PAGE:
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About Estonia » Tartu

Some facts: Tartu (pop. 101 000) is the second largest city of Estonia with an area of 38.8 km². In contrast to Estonia's political and financial capital Tallinn, Tartu is often considered the intellectual and cultural centre, especially since it is home to Estonia's oldest and most renowned university. Situated 185 km southeast of Tallinn, Tartu is the centre of Southern Estonia. The Emajõgi river, which connects the two largest lakes of Estonia, crosses the city for a length of 10 km.
History: Archaeological evidence of first permanent settlement on the site of modern Tartu dates to as early as the 5th century AD. By the 7th century, the local inhabitants had built a wooden fortification on the east side of Toome Hill. The first documented record of the place was made in 1030 by chroniclers of Kievan Rus. Yaroslav the Wise, Prince of Kiev, raided Tartu that year, built his own fort there. During the period of Northern crusades in the beginning of the 13th century the fort of Tarbatu (or Tharbata, Tartu) was captured by the crusading Livonian Knights. Subsequently known as Dorpat (Tarbatum), Tartu became a commercial centre of considerable importance during the later Middle Ages and the capital of the semi-independent Bishopric of Dorpat. In 1262 the army of Prince Dmitri of Pereslavl, son of Alexander Nevsky launched an assault on Tartu, capturing and destroying the town. His troops did not manage to capture the bishop’s fortress on Toome Hill. The event was recorded both in German and Old East Slavic chronicles, which also provided the first record of a settlement of German merchants and artisans which had arisen alongside the bishop’s fortress. In the 1280s Tartu joined the Hanseatic League. In medieval times Tartu was an important trading city. In the 16th century, Livonia and Tartu both came under Polish rule, and a Jesuit grammar school was established in the city in 1583. The activities of both the grammar school and the seminary were stopped by the Polish-Swedish War (1601). Tartu then became Swedish in 1629, which led to the foundation of the university in 1632 by King Gustavus Adolphus of Sweden. With the Treaty of Nystad in 1721, the city became part of the Russian Empire and was known as Derpt. Due to fires in the 18th century which destroyed much of the medieval architecture, the city was rebuilt along Late Baroque and Neoclassical lines. During the second-half of the 19th century, Tartu was the cultural center for Estonians in the era of Romantic nationalism. In 1893, the city was officially retitled to the ancient Russian name Yuryev. The university began to be Russified in 1895 with the introduction of compulsory Russian in teaching. This Russian imperial university was relocated to Voronezh in 1918, but the Estonian University of Tartu opened in 1919. With Estonian independence after World War I, the city officially became known by the Estonian name Tartu. During World War II, a large part of the city as well as the historical Kivisild (stone bridge) (built by Catherine II of Russia in 1776-1778) over the Emajõgi were destroyed by the fighting Red Army, partly in 1941 and almost totally in 1944. After the war Tartu was declared a "closed town" to foreigners, as there was a Soviet air base constructed on the outskirts. During Soviet times the population of Tartu almost doubled from 57,000 to 100,000. Since Estonia regained its independence in 1991, Tartu has asserted itself and evolved as a beautiful and intellectually-oriented cultural city with a strong university and an old town centre that is successfully being renovated.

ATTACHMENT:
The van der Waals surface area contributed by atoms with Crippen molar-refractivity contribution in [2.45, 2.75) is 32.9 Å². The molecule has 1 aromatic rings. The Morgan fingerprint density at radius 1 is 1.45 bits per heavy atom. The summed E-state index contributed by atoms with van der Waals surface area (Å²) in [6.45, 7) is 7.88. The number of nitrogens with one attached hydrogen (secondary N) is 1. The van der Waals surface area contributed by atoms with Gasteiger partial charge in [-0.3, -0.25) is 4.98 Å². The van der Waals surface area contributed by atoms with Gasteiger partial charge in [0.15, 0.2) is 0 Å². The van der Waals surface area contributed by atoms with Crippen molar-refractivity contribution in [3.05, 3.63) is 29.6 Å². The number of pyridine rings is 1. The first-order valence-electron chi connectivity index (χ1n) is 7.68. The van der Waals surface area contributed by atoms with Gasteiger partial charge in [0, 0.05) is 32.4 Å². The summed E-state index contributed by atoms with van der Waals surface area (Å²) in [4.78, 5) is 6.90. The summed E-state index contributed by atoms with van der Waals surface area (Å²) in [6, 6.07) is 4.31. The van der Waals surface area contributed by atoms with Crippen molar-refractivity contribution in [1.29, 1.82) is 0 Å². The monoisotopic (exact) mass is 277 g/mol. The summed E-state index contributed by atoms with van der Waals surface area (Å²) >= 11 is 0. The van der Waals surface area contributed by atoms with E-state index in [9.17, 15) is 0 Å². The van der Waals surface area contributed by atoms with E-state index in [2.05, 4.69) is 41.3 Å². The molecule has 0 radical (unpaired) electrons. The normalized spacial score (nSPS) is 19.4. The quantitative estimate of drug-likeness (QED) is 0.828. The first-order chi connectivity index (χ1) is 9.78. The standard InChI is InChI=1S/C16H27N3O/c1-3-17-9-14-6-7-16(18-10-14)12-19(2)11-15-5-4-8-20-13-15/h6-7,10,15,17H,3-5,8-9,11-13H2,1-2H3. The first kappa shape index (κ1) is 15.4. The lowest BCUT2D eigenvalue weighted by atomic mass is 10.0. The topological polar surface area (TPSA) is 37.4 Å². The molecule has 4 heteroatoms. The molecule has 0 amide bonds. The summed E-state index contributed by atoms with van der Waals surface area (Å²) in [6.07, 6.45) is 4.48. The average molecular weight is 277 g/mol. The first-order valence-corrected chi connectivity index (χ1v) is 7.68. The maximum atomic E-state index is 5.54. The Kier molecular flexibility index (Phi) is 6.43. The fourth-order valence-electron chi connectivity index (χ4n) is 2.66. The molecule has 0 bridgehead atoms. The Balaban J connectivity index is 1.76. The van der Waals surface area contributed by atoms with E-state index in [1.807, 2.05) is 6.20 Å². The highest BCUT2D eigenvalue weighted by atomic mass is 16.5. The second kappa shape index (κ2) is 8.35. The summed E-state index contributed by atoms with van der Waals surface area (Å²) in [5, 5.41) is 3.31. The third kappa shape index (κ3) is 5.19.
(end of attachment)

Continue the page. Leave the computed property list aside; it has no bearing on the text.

Town: The architecture and city planning of historical Tartu mainly go back to the pre-independence period, with Germans forming the upper and middle classes of society, and therefore contributing many architects, professors, local politicians, etc. Most notable are the old Lutheran St. John's Church (Johanneskirche or Jaani Kirik), the 18th-century town hall, the university building, the remainders of the 13th-century cathedral, the botanical gardens, the main shopping street, and many buildings around the town hall square. In the suburbs, classic Soviet neighbourhoods - blocks of high-rise flats - were built during the period between the Second World War and restoration of Estonian independence in 1991. Presently, Tartu is also known for several modern, rather sterile-looking buildings of the "steel, concrete and glass" type, but has managed to retain a mix of old buildings and new buildings in the historical centre of town. Tartu's large student population means that it has a comparatively thriving nightlife, with some bars, restaurants, and nightclubs. Some of the more popular destinations for tourists include the Wilde Irish Pub and the Gunpowder Cellar.